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  1. #41
    Senior Member substitute's Avatar
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    Oh man, I bloody hate this sort of stuff. My simple answer would be: he didn't have to, he chose to; none of it makes sense unless he chose to freely.

    But all that sacrifice/redemption/Adam's sin stuff... TBH I just laugh at it... not meaning to be disrespectful to the people who take it seriously, but it just seems to my mind so... small... as to be quite beneath the general modus operandi of what I understand as God.

    For me, 'why he chose to' is 'to show us what it's all about'. The whole crucifixion story is just as powerful and compelling, just as inspiring and real to me, completely divorced from the Judeo-Christian traditions' interpretations of it... I promise you. Yes, I've looked at them in detail, learned in detail about how it fits into that context, but to me it still just isn't something I can take seriously... I have to take it out of that context for it to make any sense to me. But the wider context I see it in is considered heretical and not valid by the majority of people who can even bring themselves to talk about 'Adam's sin'.

    IOW I see the whole thing as allegorical. Not the crucifixion itself, but the Judaism-saturated interpretation/context in which say, St Paul places it. If I have to listen to someone presenting me this whole "God had this plan, right..." thing, I'm afraid I find it very hard to keep a straight face.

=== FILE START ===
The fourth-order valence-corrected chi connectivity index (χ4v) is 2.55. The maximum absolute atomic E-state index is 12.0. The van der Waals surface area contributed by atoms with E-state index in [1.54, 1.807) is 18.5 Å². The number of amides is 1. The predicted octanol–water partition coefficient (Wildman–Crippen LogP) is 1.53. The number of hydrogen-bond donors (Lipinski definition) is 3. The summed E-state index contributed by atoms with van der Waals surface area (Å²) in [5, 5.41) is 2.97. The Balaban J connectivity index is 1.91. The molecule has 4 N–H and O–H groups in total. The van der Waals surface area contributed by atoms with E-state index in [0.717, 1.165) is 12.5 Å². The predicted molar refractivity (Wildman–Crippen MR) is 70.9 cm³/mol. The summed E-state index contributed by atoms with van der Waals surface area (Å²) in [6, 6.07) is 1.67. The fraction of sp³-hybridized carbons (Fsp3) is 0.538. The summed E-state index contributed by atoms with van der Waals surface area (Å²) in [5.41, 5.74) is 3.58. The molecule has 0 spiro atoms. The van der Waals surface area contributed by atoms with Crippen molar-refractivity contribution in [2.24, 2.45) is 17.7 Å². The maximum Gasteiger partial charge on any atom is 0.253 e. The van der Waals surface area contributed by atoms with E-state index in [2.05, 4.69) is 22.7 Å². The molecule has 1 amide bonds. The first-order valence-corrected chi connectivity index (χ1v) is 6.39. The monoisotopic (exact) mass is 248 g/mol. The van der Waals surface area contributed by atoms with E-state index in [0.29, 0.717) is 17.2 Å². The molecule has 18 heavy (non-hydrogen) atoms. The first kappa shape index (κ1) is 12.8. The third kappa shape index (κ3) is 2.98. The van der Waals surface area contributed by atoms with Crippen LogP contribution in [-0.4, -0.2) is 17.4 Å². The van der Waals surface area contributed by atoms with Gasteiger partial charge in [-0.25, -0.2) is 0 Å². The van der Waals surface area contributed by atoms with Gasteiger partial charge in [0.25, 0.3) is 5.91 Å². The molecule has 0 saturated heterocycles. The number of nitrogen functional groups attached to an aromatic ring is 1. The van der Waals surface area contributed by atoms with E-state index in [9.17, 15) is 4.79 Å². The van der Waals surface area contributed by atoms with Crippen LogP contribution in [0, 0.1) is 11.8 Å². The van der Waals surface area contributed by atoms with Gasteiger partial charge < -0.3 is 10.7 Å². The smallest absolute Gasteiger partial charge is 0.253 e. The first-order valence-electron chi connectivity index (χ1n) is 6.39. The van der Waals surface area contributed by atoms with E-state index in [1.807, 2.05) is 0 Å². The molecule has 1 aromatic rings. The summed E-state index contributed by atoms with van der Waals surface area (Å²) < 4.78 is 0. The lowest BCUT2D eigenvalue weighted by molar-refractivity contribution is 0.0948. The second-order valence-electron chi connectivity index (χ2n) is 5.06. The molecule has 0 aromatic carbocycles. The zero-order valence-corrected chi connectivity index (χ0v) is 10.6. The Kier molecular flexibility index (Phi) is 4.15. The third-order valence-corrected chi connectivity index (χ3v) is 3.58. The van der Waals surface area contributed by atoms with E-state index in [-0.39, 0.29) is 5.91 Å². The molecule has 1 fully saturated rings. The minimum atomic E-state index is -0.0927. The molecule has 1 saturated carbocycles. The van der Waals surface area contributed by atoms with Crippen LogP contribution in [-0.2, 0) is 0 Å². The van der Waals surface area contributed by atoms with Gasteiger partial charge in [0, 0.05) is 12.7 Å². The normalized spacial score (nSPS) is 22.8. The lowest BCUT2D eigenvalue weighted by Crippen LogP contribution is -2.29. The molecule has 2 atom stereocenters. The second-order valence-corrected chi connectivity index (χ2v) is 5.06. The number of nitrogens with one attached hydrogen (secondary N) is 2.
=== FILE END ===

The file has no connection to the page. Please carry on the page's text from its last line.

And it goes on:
And I'm a dyed-in-the-wool Catholic (not Roman). And I see no contradiction there.
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  2. #42
    Senior Member Nonsensical's Avatar
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    The Roman's were very Judgmental (strong J's). Anything that contradicted them, in this case-religious beliefs, was morally wrong. They were closed minded, and felt that their views were superior, and right.

  3. #43
    @.~*virinaĉo*~.@ Totenkindly's Avatar
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    Quote Originally Posted by OneWithSoul View Post
    The Roman's were very Judgmental (strong J's). Anything that contradicted them, in this case-religious beliefs, was morally wrong. They were closed minded, and felt that their views were superior, and right.


    According to the only account(s) we have, the Romans didn't give a damn about Jesus.

    They wanted to let him go.
    "Hey Capa -- We're only stardust." ~ "Sunshine"

    “Pleasure to me is wonder—the unexplored, the unexpected, the thing that is hidden and the changeless thing that lurks behind superficial mutability. To trace the remote in the immediate; the eternal in the ephemeral; the past in the present; the infinite in the finite; these are to me the springs of delight and beauty.” ~ H.P. Lovecraft

  4. #44
    Wonderer Samuel De Mazarin's Avatar
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    Q: Why did Jesus have to die?

    A: Why does anyone have to die?

    ______________________________________

    Q: Why did Jesus have to die the way he did?

    A: The answer all depends on whether or not you feel he's the exclusive "Son of God".

    If he is the exclusive "Son of God" as per Biblical and ecclesiastical accounts, then he died as part of a self-sacrifice to take on the sins of mankind and offer them and all their progeny a chance at redemption, access to Heaven, sealing the final covenant between God and his people, no longer just the ethnic Jews, but all men and women who accept Christ's message of the Lord in their hearts.

    Why did JESUS, in particular, have to die? He was the only flesh-and-blood being who was capable of taking on the rest of men's sins, because he was entirely pure, innocent in word and deed, the only person with compassion, and beyond that strength, enough to suffer for all mankind.
    ______________________________________
    Madman's azure lie: a zen miasma ruled.

    Realize us, Madman!